As for charts with red on them... A lot would just depend on the tone of an organization. I've been very surprised at the degree to which "non-management" reaction to change is "this too shall pass". (I shouldn't be, since, all too often, it is true.) You might want to consider whether your gut reading of the environment is "we are all trying to learn to do this better", or "what we had was just fine, let's not rock the boat". Almost anybody is going to first turn red when they see red on their task. So what matters is whether people get stuck there, or get past the pain and on to how to solve the problem. Pushing past that pain is a learned behavior. [M. Scott Peck, The Road Less Traveled.]
My hunch is that, at best, it will take more than a modest increase in hours work to move from "delivering whenever it is ready" to "delivering on schedule". This leads to the problem that, whatever you try, if people didn't really buy into it, the one thing they will know at the end is that "it didn't work".
Sorry to give you a hard time on this. I know it is a tough problem, and I wish I could be more constructive. I'm glad I'm not a manager.
16 years ago
Perhaps it would depend whether the timelines came from the programmers, and they have the ability to adjust priorities to get the task done, or it is just another way to be beat over the head with someone else's idea of reality.
16 years ago
Here are the prerequisites for WebSphere Application Server.
http://www-3.ibm.com/software/webservers/appserv/doc/latest/prereq.html
The Library link on that page will take you to a page listing lots of documentation. The combined online InfoCenter puts a lot at your fingertips. The WebSphere Domain at www.redbooks.ibm.com provides access to some good free books, as well.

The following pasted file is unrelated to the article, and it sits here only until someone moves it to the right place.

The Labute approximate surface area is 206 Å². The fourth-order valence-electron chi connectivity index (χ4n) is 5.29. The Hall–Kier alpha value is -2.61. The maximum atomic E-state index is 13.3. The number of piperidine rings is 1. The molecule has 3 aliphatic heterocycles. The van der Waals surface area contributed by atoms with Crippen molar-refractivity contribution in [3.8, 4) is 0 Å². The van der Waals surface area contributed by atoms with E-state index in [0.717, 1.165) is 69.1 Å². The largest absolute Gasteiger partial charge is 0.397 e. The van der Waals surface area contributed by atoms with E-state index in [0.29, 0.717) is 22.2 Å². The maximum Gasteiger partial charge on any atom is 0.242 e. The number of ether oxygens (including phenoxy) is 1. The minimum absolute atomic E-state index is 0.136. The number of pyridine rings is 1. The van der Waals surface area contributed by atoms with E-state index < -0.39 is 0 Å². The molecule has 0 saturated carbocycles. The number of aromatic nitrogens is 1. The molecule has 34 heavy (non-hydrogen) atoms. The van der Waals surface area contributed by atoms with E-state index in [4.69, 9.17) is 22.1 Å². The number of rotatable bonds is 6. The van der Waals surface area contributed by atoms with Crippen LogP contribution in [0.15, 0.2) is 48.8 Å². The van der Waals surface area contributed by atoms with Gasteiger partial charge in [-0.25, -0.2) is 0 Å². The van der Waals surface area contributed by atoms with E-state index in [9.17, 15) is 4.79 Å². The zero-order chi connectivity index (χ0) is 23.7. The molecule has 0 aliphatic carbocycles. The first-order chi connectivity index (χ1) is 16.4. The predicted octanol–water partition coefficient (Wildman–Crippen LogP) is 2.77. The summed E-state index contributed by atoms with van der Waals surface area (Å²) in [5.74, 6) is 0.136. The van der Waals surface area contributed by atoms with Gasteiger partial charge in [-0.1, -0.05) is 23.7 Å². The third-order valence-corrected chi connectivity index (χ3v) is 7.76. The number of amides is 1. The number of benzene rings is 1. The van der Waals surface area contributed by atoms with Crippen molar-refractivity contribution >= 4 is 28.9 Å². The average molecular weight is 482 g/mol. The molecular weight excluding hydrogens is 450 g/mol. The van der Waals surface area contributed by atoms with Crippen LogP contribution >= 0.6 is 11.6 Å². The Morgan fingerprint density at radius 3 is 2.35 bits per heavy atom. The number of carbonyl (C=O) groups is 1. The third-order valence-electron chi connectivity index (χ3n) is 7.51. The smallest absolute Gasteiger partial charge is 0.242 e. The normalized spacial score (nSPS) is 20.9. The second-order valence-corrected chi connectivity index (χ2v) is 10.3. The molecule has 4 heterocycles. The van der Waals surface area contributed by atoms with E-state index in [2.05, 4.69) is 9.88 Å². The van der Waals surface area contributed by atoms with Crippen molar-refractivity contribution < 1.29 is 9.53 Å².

Installing on Windows can be as simple as running setup (as I recall) from the install media, once you know what you want to install, and that you have a suitable environment.
There are other "WebSphere" products besides the application server, e.g., Studio and Portal, to name a few, but the mostly build on are are closely related to the Application Server.
16 years ago
Where does it say anything is special about Sunday. Do you mean Saturday?
16 years ago
Perhaps the site from which you downloaded those files has information on what they are.
16 years ago
Check the InfoCenter for the detailed requirements for Portal 5.0.
http://publib.boulder.ibm.com/pvc/wp/500/ent/en/InfoCenter/wpf/inst_req.html
The Enterprise Version of WAS includes PME, the base version does not. PME provides APIs that Portal requires.
I wonder if the reason you are not running is that you don't have PME, just base. I think base is always there, but for an enterprise install, PME is there as well.
I somehow got the idea that if you start the Portal install on a system with no WAS, it will install the necessary WAS for you, at least when installing from CD images.
16 years ago
The signed document officially announcing that you were awarded the degree is called a diploma. However, some diplomas announce something other than the award of a recognized degree.
17 years ago